There seems little point my writing up North Staffs TUC's successful public meeting against the cuts, which took place last Wednesday evening, simply because everyone else has already done it. Different reports are available on Boffy's Blog, PitsnPots, and Stoke Socialist Party. There are some big issues the anti-cuts movement need to address, such as alternative cuts, other means of tackling government debt, and contesting the hegemonic mystification of the deficit. But what I'm interested in are the strategic issues the Stoke meeting raised, which are likely to find themselves replicated elsewhere - and especially in those places where SP and SWP branches have a significant input into local campaigning bodies.
Firstly there is a difference in emphasis, which was brought out by Chris Bambery with his Right to Work hat on and Andy Bentley of Stoke SP (speaking under the fig leaf of Stoke UCU). Going first, Chris's speech broke no new ground and I suspect it will be one I'll hear many times again - the coalition has "no mandate" (actually, it does), this is a government of millionaires, they say cut back, etc. etc. But he was right on this: the government has Thatcherite ambitions, but the nature of the coalition means the Tories do not have the strength to prosecute the class warfare Thatcher oversaw in the 80s. Of course, what Chris didn't say was that while they are a weaker, so is the labour movement. This probably explains why he skirted over the issue and plugged instead a big demo outside the Tory party conference on October 3rd, attacked the TUC for "doing nothing" for 30 years (didn't he realise who organised the meeting he was speaking at?), and called for a general strike. In other words, leftist verbiage without any appreciation of the work that goes into activity.
The SP's approach is different. Andy's focus (apart from denouncing the cuts) was on building the campaign against them. While a couple of Chris's acolytes made vague pleas for unity from the floor, Andy talked about the need to set up an anti-cuts alliance as an immediate outcome of the meeting. His emphasis was on involving North Staffs TUC and other local union branches in such an organisation and, in contrast to the SWP, plugged the September 12th National Shop Stewards' Network-backed lobby of the TUC General Council to get them to call a national anti-cuts demo in London.
Here we have two approaches favoured by the principal far left organisations in Britain. The SWP's approach sets themselves up as the hard left of the movement. Witness the very leftist-sounding language, bypassing of existing structures, and eagerness to repeat scenes from Greece on the streets of Britain. Theirs is all very "movementy" and radical. The SP's approach is much more sober and links the building of an effective anti-cuts campaign with rebuilding labour movement organisations - it is the kind of level headedness that attracted me to the SP in the first place. In reality, there shouldn't be any hard opposition between the two - building the labour movement's strength goes hand in hand with imaginative and well publicised actions and protests. But I fear that because one organisation is set on one perspective and the other another, there is a danger at this early stage the beginning movement could be pulled in different directions.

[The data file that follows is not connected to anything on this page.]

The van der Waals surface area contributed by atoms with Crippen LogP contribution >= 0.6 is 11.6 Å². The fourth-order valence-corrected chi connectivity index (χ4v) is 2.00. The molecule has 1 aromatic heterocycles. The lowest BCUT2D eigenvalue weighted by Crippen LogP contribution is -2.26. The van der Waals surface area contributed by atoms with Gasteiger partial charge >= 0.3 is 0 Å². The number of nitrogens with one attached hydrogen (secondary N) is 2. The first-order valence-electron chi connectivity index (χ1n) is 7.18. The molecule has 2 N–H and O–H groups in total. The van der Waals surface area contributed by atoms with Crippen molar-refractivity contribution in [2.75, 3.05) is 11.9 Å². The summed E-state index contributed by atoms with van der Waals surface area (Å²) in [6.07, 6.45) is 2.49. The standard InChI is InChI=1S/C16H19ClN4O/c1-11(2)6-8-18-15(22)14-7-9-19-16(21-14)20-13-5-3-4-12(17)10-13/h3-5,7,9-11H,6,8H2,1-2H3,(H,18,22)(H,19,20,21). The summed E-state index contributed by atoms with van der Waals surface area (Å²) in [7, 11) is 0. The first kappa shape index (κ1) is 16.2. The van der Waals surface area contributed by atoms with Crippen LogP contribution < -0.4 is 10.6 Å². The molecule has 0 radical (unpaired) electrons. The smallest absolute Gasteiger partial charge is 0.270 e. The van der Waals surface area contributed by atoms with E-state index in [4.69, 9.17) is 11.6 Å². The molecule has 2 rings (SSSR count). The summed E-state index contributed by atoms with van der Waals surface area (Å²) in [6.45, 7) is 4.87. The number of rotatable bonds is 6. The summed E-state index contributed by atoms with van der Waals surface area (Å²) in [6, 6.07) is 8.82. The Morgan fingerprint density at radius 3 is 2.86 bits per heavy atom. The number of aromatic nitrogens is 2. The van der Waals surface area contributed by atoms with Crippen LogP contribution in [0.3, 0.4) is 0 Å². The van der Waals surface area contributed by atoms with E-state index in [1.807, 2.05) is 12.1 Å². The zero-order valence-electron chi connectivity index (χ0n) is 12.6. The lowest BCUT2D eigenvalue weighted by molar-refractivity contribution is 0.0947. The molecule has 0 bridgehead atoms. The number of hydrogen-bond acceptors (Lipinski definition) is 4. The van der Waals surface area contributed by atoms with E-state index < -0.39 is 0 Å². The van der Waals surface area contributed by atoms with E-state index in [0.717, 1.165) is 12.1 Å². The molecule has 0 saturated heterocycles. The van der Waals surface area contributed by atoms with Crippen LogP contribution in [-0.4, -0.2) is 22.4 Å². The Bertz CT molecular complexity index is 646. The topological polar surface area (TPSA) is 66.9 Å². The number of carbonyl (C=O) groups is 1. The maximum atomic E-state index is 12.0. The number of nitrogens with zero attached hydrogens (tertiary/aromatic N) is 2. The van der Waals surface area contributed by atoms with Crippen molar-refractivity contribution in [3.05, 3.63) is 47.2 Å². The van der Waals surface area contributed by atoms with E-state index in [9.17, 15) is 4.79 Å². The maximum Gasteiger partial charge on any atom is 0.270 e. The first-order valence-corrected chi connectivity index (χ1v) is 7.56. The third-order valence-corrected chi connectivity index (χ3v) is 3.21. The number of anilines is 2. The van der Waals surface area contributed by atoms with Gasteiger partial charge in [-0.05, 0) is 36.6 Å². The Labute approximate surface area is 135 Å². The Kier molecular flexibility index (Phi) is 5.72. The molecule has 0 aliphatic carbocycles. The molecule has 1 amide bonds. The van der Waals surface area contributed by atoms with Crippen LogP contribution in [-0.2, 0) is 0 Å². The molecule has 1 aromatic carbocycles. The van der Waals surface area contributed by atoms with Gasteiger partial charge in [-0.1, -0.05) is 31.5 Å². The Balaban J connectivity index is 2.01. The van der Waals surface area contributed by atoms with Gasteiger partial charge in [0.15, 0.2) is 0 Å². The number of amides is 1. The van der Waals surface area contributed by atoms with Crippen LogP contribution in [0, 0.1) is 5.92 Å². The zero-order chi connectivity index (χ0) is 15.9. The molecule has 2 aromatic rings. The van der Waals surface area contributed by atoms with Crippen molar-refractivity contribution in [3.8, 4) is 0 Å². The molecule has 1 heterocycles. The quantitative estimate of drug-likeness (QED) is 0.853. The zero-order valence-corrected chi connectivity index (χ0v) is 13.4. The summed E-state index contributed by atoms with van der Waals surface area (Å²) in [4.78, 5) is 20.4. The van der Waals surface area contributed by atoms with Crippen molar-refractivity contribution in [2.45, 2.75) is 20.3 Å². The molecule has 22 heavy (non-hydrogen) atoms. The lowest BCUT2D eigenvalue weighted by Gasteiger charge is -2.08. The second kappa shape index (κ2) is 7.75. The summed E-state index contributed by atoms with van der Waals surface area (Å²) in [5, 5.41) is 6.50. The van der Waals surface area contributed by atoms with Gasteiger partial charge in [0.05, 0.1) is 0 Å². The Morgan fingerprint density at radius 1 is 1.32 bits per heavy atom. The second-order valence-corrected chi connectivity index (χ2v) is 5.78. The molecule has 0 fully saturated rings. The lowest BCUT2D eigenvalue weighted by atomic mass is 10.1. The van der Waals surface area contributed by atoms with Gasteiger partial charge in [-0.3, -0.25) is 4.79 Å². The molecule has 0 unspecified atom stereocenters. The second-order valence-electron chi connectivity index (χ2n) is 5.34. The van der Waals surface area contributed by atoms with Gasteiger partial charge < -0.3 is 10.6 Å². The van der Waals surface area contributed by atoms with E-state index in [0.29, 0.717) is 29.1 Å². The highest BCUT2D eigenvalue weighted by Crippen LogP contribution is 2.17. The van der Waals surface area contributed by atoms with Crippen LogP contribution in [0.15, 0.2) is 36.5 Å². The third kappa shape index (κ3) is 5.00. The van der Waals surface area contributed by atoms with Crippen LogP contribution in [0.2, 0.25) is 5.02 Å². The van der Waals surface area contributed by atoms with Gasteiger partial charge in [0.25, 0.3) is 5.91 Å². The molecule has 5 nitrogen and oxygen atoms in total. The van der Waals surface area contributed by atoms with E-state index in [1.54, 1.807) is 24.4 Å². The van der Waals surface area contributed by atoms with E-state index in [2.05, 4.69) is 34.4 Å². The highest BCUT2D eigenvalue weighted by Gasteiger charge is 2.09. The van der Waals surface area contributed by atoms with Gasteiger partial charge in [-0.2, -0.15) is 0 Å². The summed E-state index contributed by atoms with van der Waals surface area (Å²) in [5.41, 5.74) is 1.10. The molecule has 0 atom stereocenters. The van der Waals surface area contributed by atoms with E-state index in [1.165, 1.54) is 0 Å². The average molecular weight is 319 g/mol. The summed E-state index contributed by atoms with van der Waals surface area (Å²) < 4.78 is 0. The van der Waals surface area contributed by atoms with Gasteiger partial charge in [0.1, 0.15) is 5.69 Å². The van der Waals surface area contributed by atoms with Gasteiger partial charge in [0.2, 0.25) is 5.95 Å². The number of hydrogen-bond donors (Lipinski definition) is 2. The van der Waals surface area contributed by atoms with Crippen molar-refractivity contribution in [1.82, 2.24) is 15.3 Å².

The second problem is related to the SP's strategy and, if it persists, could store up trouble in Stoke and elsewhere. It may not have the same prominence in its propaganda as it once had, but the SP remains committed to its new workers' party perspective (despite the fact the political space for a sizable formation to the left of Labour has snapped shut, but I digress). The comrades are perfectly entitled to argue for this but it could prove problematic for the anti-cuts movement.
At the meeting Andy argued that Labour representatives should be excluded from participating in the movement if they decide to vote through cuts in the council chamber. I would imagine their non-participation would be self-enforced anyway - councillors have a tendency to avoid meetings where they're likely to get a lot of stick. Nevertheless I can understand where the SP are coming from - it's a principled position. But it's pursuing this line of argument that will cause severe difficulty. As Stoke has all-out council elections next year (with 40 seats up for grabs) and with a Labour-led coalition council implementing cuts, Andy argued the anti-cuts organisation in The Potteries should support anti-cuts candidates and stand its own. In other words, the campaign is a means of trying to realise the SP's new workers' party perspective - and taking the campaign down this road is music to the ears of the former Labourites and ex-fascists in Stoke's Community Voice. But at what price? Labour folk will find it very hard to remain involved - many of whom are the very trade unionists the campaign must attract. And potentially more damaging, Labour-affiliated unions would not be able to participate. Even if some separate anti-cuts entity is set up to pursue an electoralist course a split movement is still a split movement.
This is not a Stoke-specific issue - wherever the SP has an influence in the campaign and it is a Labour council making the cuts, if the comrades are successful in arguing for this line there will be a damaging split. So the SP needs to ask themselves a question: should unity among the labour movement be sacrificed for the sake of local electoral adventures? What matters the most?